Those are the moments you never forget, the slaps in the face that sting years after the event. It happened in Seoul in 1988, with Ben Johnson scurrying through the airport like a hunted rabbit. Six years later, it was Diego Maradona leaving the World Cup under a cloud. For cricket, doomsday came in April 2000 when the Delhi Police produced an audio recording of Hansie Cronje in conversation with someone whose number he shouldn't have had.
Reality bit again a year when The Sunday Times published a story titled Saddled with Suspicion. Millions opted to live in Cloud Cuckoo Land for another decade, but deep down I knew that exceptional journalists like David Walsh and Paul Kimmage wouldn't get their facts that wrong, that the Lance Armstrong chronicles were one gigantic sham.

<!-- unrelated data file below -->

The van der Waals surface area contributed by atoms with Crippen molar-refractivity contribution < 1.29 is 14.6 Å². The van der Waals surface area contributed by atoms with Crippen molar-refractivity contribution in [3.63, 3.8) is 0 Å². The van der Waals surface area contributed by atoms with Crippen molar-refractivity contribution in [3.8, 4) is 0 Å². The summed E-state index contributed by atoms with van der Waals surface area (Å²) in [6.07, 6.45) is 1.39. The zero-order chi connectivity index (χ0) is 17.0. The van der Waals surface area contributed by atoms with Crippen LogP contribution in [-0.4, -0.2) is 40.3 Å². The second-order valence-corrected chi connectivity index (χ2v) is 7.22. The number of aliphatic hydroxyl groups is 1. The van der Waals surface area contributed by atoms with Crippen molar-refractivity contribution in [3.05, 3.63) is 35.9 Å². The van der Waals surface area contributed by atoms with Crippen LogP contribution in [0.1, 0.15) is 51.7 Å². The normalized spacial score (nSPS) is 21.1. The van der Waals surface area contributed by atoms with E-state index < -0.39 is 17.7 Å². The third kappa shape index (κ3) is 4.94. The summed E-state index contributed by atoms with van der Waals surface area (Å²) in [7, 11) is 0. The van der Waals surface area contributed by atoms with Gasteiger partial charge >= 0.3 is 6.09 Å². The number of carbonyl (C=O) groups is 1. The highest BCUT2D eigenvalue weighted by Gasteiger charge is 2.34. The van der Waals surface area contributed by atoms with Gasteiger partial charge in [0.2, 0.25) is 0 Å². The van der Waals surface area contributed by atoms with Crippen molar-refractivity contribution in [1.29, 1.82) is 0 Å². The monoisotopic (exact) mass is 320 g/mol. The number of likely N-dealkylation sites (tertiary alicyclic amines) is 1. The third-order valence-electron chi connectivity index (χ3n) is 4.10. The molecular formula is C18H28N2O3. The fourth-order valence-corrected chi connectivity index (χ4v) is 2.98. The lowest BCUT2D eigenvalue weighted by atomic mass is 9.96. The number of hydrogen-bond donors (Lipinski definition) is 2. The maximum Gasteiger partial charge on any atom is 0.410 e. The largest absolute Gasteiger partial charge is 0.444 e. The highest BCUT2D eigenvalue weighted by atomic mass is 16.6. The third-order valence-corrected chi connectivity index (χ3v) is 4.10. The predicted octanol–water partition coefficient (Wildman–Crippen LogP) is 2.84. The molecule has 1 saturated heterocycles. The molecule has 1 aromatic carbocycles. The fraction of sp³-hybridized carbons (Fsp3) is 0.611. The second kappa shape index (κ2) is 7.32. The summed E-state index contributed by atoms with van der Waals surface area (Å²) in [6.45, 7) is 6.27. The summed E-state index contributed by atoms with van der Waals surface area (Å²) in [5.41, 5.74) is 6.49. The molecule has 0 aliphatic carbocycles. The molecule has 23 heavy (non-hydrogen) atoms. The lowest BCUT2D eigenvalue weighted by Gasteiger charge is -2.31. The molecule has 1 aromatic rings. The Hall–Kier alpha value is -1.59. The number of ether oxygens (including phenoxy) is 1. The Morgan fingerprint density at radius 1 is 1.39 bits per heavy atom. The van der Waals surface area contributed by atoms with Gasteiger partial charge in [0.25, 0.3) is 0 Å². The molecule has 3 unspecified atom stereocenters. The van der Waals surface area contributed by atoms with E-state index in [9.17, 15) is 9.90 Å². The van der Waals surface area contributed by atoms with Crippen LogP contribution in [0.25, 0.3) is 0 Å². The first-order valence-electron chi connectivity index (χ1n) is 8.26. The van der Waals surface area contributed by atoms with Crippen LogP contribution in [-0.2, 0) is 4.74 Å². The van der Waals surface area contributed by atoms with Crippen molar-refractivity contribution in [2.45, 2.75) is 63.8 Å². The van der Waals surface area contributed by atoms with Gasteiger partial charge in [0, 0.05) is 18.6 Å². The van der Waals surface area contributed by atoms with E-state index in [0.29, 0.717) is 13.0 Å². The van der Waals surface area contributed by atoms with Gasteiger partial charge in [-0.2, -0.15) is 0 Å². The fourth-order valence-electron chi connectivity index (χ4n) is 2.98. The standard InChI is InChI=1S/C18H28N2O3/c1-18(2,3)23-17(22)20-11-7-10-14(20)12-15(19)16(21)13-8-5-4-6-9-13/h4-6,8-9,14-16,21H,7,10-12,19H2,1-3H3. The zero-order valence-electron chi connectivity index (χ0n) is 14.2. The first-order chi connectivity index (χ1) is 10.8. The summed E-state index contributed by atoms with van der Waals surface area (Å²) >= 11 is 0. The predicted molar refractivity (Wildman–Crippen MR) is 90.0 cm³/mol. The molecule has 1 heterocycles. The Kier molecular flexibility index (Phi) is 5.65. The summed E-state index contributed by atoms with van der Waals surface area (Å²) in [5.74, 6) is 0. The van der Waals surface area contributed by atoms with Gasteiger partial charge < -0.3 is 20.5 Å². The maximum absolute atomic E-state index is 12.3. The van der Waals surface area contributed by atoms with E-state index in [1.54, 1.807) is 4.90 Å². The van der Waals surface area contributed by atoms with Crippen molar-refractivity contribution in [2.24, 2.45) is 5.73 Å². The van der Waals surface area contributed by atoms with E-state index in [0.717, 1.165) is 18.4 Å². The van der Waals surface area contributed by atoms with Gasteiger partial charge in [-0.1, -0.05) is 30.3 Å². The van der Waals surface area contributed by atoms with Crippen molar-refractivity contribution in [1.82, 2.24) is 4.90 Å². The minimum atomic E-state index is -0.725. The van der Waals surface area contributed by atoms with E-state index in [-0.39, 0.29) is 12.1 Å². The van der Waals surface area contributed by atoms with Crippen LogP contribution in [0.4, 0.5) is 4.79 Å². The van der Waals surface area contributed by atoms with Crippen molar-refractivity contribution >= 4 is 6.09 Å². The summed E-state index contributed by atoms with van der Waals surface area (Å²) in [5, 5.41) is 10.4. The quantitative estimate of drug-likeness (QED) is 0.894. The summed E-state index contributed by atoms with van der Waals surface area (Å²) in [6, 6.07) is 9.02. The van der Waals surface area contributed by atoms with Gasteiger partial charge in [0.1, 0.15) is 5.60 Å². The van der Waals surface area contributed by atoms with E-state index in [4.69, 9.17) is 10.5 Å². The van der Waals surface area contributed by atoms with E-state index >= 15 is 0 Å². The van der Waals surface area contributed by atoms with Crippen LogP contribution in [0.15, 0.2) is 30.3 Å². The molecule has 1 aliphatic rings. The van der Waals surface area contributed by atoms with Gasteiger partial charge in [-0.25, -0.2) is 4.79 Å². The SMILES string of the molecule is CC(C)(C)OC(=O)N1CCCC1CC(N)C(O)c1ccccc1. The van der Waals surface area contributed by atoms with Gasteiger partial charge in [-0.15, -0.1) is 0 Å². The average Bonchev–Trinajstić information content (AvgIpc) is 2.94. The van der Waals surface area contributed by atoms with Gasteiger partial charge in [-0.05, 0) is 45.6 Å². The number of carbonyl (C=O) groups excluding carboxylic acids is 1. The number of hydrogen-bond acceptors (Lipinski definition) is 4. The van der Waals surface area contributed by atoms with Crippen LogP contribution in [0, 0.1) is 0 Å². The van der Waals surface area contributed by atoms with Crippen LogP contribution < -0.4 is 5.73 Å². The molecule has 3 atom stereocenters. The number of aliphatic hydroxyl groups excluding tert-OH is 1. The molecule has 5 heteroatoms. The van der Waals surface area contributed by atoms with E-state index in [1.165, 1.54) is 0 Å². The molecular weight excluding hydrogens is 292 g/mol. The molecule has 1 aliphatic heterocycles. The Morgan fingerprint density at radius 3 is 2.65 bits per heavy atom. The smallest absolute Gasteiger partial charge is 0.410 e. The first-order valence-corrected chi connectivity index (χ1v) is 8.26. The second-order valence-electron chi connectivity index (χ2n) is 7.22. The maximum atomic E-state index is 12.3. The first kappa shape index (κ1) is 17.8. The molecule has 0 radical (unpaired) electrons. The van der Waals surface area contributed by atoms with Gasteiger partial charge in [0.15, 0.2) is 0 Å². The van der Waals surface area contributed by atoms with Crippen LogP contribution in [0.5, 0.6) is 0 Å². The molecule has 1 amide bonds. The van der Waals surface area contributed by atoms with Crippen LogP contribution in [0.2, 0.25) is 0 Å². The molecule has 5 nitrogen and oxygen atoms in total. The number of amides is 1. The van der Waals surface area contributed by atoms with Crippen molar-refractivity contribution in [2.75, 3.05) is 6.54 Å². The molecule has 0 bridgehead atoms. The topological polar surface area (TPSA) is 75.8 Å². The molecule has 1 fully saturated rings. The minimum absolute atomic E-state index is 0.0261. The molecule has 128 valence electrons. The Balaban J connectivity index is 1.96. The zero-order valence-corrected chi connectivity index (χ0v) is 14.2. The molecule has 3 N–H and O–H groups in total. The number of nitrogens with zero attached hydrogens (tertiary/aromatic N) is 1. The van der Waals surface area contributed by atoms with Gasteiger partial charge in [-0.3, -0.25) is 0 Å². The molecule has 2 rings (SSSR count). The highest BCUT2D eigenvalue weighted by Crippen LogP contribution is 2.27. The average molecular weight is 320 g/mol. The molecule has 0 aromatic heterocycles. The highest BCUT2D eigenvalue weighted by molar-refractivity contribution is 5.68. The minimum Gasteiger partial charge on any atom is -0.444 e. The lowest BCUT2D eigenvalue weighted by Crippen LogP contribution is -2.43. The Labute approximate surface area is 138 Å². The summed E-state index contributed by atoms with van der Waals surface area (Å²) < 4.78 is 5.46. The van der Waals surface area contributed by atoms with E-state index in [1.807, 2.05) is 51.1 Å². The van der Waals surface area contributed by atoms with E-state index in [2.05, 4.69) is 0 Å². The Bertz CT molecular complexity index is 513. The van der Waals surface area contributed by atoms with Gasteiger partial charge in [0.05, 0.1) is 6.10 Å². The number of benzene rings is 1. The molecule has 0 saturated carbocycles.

Compared to these betrayals, the Sreesanth saga is little more than a mosquito bite. At 30, he was already a has-been, someone whose last few headlines had been for bizarre behaviour rather than on-field excellence. Then, you think of the Wanderers less than seven years ago, and logic exits the room, replaced by lingering sadness. You think of the madcap celebration after a six off Andre Nel, and contrast that with the image taken from the court in May, of a young man being taken in like a common criminal.